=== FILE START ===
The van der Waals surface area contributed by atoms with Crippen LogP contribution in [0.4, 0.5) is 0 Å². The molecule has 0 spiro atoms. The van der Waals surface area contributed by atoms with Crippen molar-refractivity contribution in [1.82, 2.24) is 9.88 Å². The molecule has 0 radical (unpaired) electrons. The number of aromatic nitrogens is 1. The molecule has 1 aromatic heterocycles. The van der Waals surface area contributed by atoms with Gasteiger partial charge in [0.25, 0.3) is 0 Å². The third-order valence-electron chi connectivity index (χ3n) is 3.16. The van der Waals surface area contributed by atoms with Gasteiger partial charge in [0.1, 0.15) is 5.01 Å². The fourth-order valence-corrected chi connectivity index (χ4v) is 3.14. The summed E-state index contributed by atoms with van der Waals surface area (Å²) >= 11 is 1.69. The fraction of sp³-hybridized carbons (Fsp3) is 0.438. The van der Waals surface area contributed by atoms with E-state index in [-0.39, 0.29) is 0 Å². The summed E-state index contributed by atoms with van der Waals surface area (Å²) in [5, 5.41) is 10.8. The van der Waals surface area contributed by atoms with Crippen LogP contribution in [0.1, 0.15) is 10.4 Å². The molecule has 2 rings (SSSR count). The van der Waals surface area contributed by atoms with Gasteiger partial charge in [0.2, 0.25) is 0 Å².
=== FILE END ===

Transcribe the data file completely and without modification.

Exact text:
The van der Waals surface area contributed by atoms with Crippen LogP contribution in [0.4, 0.5) is 0 Å². The molecule has 0 spiro atoms. The van der Waals surface area contributed by atoms with Crippen molar-refractivity contribution in [1.82, 2.24) is 9.88 Å². The molecule has 0 radical (unpaired) electrons. The number of aromatic nitrogens is 1. The molecule has 1 aromatic heterocycles. The van der Waals surface area contributed by atoms with Gasteiger partial charge in [0.25, 0.3) is 0 Å². The third-order valence-electron chi connectivity index (χ3n) is 3.16. The van der Waals surface area contributed by atoms with Gasteiger partial charge in [0.1, 0.15) is 5.01 Å². The fourth-order valence-corrected chi connectivity index (χ4v) is 3.14. The summed E-state index contributed by atoms with van der Waals surface area (Å²) >= 11 is 1.69. The fraction of sp³-hybridized carbons (Fsp3) is 0.438. The van der Waals surface area contributed by atoms with E-state index in [-0.39, 0.29) is 0 Å². The summed E-state index contributed by atoms with van der Waals surface area (Å²) in [5, 5.41) is 10.8. The van der Waals surface area contributed by atoms with Crippen LogP contribution in [0.1, 0.15) is 10.4 Å². The molecule has 2 rings (SSSR count). The van der Waals surface area contributed by atoms with Gasteiger partial charge in [0.2, 0.25) is 0 Å².